Each year, the Wildlife Center admits dozens of birds with lead toxicity, including eagles, vultures, hawks, and owls. The avian scavengers – eagles and vultures – are always tested for lead upon admission; the veterinary team draws blood from the patient and runs it through an in-house lead analyzer for immediate results.
On average, nearly a third of eagles admitted and tested have visible symptoms of lead intoxication, including a general listlessness, inability to maintain balance, refusal to eat, overall weakness, and lack of muscle coordination. In severe cases, lead intoxication can cause a head tilt, blindness, convulsions, and eventually death. In such cases, treatment options are very limited and seldom successful.
Eagles may test positive for lead at “subclinical levels”, meaning they have been exposed to lead, but at a less critical level. With sub-clinical levels of lead in their bloodstream, eagles may appear normal but still suffer damaging long-term effects. The birds may be able to fly, but with less agility. They may be able to see, but with less precision. They may be able to feed themselves, but not capture live prey. Their reaction time and reflexes may be slowed. Such sub-clinical intoxication is the functional equivalent of driving drunk; the birds are more likely to suffer accidents or injuries that would otherwise be avoidable. On average, more than a third of eagles tested at the Center are positive for lead at a subclinical level.
Unlike organic toxins, lead is a heavy metal; an eagle’s internal organs are not able to easily purge the lead in the bird’s bloodstream, and the toxin is cumulative. Lead accumulates in the bones of the affected bird; if the bird is exposed to additional lead in its diet, the amount of the toxin will increase over time, eventually affecting the bird’s ability to survive. The cumulative impacts can last for years, and can only get worse over time.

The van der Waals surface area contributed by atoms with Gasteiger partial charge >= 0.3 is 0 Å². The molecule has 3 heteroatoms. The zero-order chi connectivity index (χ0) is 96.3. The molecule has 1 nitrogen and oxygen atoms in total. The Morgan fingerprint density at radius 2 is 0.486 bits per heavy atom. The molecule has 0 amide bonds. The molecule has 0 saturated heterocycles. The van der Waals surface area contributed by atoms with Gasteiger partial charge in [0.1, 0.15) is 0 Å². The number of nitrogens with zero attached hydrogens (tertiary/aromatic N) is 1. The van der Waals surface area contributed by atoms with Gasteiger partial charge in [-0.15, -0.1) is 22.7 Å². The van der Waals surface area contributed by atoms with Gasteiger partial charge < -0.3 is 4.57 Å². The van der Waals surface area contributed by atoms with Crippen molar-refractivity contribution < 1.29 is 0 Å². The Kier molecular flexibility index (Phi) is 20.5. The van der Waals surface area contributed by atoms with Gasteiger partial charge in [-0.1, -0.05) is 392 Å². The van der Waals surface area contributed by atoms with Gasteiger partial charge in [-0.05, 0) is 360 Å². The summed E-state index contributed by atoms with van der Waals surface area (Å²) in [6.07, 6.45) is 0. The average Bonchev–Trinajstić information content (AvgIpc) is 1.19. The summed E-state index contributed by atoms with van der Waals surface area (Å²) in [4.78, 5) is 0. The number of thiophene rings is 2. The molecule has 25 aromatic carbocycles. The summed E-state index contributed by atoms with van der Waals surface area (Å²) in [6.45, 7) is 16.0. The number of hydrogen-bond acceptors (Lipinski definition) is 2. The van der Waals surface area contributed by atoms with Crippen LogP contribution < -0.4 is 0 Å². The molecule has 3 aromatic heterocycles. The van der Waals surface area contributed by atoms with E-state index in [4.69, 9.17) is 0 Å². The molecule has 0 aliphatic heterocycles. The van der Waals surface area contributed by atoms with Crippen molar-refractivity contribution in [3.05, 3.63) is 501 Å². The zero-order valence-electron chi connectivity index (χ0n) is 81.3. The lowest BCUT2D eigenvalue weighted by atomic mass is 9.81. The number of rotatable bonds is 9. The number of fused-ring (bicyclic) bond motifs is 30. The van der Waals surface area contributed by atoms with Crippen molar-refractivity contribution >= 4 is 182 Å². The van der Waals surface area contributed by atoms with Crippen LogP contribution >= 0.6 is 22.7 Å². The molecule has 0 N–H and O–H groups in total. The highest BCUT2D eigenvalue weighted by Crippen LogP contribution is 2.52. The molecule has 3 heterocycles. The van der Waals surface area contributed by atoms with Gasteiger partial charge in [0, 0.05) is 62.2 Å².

Raptors that test positive at a clinical level for lead are treated with chelation therapy, which consists of a course of CaEDTA injections; this “chelator” binds to the lead to take it out of the bird’s blood – essentially “scrubbing” the blood clean. Treated patients also receive an oral chelation medication. After the first round of chelation therapy, birds have a rest period and then are tested for lead again. Sometimes a bird must receive several rounds of chelation therapy.
Sadly, even if raptors survive lead poisoning and chelation therapy is effective, they can have permanent long-term deficits that prevent their release. Studies show that lead poisoning can cause permanent cardiac damage, which affects a bird’s stamina and may prevent release. The vision of affected birds can also be permanently impaired.